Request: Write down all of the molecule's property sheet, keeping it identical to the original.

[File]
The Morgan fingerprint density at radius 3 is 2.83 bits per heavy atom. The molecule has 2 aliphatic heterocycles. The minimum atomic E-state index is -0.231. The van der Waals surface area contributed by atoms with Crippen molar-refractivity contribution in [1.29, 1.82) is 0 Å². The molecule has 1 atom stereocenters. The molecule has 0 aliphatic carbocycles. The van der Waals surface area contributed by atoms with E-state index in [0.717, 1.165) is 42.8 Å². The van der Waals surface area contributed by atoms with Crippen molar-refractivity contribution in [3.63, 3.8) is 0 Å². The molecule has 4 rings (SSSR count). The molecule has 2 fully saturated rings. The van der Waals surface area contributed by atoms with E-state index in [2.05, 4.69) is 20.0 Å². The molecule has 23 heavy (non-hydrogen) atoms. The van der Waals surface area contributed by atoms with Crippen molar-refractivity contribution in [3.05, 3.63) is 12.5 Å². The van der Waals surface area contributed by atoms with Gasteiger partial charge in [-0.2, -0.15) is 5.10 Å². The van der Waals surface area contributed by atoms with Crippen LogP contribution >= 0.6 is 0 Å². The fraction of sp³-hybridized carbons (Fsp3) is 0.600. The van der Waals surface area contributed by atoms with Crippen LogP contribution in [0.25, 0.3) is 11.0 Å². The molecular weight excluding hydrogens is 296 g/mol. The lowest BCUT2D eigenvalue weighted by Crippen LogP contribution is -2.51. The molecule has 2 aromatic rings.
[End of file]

The Morgan fingerprint density at radius 3 is 2.83 bits per heavy atom. The molecule has 2 aliphatic heterocycles. The minimum atomic E-state index is -0.231. The van der Waals surface area contributed by atoms with Crippen molar-refractivity contribution in [1.29, 1.82) is 0 Å². The molecule has 1 atom stereocenters. The molecule has 0 aliphatic carbocycles. The van der Waals surface area contributed by atoms with E-state index in [0.717, 1.165) is 42.8 Å². The van der Waals surface area contributed by atoms with Crippen molar-refractivity contribution in [3.63, 3.8) is 0 Å². The molecule has 4 rings (SSSR count). The molecule has 2 fully saturated rings. The van der Waals surface area contributed by atoms with E-state index in [2.05, 4.69) is 20.0 Å². The molecule has 23 heavy (non-hydrogen) atoms. The van der Waals surface area contributed by atoms with Crippen molar-refractivity contribution in [3.05, 3.63) is 12.5 Å². The van der Waals surface area contributed by atoms with Gasteiger partial charge in [-0.2, -0.15) is 5.10 Å². The van der Waals surface area contributed by atoms with Crippen LogP contribution >= 0.6 is 0 Å². The fraction of sp³-hybridized carbons (Fsp3) is 0.600. The van der Waals surface area contributed by atoms with Crippen LogP contribution in [0.25, 0.3) is 11.0 Å². The molecular weight excluding hydrogens is 296 g/mol. The lowest BCUT2D eigenvalue weighted by Crippen LogP contribution is -2.51. The molecule has 2 aromatic rings.